Even with a background in Cultural Anthropology, I occasionally catch myself thinking about SEO from an ethnocentric point of view. For the most part, the clients I work with are focused on a domestic audience, and so I may only need to account for slight differences in accessibility and keyword phrasing. But upon taking a cross-cultural comparison of online buying behavior, you’ll find that one size does not fit all when it comes to international SEO. Differences in device usage (mobile vs. desktop/laptop devices), language differences, and cultural receptiveness to your product or service all come into play when you are marketing to a specific country or culture.
[This post is part of our 12 Days of SEO series where we'll be publishing a different nugget of knowledge related to the sounds of the season. We'll be updating the 12 Days of SEO page as new posts are published.]
So, on the third day of SEO, Outspoken Media gives to thee – three French hens, in the form of international SEO advice, of course.
A wise SEO wouldn’t only optimize a site for “cell phone” without doing keyword research for the most valuable variations. Similarly, you wouldn’t only optimize the French version of your site for “téléphone cellulaire” just because it’s a textbook translation of the word. Research variations such as “téléphone portable” or “le portable,” keeping country-specific colloquialisms in mind. For example, although “téléphone portable” has a greater average monthly search volume in France (18,100), “téléphone cellulaire” is the most widely used French term for search in Canada (1,300).
If you do create multiple versions of your site in different languages, consider creating the non-English versions in subfolders of your main domain (i.e. – awesomecellz.com/fr/index.htm). This will allow all links to the non-English versions to contribute authority to the whole domain. Keep in mind that all content, including meta data, must be in the target language to avoid any duplicate content problems.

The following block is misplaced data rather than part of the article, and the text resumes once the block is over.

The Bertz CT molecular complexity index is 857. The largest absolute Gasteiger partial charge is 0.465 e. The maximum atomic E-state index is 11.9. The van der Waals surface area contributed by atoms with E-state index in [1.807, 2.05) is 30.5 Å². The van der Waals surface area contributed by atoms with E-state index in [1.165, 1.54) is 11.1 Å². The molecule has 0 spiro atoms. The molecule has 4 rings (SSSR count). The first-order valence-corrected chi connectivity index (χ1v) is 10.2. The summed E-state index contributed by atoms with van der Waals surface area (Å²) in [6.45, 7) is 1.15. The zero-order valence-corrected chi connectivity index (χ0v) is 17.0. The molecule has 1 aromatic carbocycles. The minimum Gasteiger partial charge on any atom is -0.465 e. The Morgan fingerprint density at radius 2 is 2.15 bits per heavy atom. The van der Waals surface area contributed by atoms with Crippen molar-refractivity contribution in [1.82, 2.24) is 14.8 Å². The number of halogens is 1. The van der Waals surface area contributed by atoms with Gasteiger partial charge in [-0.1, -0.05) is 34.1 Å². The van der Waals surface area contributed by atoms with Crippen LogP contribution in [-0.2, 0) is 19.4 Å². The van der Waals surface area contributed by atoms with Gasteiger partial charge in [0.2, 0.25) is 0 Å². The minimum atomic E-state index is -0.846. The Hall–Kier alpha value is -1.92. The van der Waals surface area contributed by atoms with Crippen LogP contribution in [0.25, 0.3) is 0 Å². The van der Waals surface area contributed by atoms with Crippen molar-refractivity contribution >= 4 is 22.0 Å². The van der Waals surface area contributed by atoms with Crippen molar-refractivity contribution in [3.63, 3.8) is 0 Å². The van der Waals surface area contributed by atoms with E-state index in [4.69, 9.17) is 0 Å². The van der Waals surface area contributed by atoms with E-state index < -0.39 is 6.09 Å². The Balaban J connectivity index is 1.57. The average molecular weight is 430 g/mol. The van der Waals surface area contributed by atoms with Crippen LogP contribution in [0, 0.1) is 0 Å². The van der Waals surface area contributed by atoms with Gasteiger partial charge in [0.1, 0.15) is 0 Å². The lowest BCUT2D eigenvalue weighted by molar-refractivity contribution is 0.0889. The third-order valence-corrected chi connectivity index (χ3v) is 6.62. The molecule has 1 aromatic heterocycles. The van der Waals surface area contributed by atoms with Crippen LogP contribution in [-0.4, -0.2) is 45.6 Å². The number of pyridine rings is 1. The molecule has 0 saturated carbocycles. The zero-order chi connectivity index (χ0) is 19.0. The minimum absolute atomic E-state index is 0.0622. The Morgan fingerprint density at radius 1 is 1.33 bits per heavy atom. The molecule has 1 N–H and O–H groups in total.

Gauge Your Mobile Presence
If you’re ignoring mobile optimization, you might be missing a large segment of your target country. According to Cisco’s Visual Networking Index, the number of mobile-only internet users globally has more than doubled from 14 million in 2010 to 31.9 million in 2011. If your audience is in the Asian Pacific region, you can expect the number of mobile-only internet users to jump from 6.8 million to 20.5 million in 2012. This not only includes users who may abandon laptop and desktops altogether, but those adopting internet-enabled devices for the first time.
Research the most popular mobile OS and handsets in your target countries. Cindy Krum’s search and handset emulators are great tools to help you visualize your site and rankings on various handsets.
Marketers have long known the power of YouTube videos. They can be an effective, sneaky way to “dark horse” your way into the top 10 search results. The key is effective YouTube optimization, keeping the basics in mind, but also paying special attention to your subtitles.
You don’t need to have a French video to rank for French terms. YouTube allows you to add closed captioning to videos by uploading your own transcription. Not only does this make the video more accessible to your target audience, but it allows Google’s crawlers to scrape the content of the subtitles for keywords. YouTube users can search for videos by the content of captions, so it’s especially important to enable closed captioning for keyword rich videos. For more information on how to create and upload closed captioning, see YouTube’s guide to adding and editing captions and subtitles.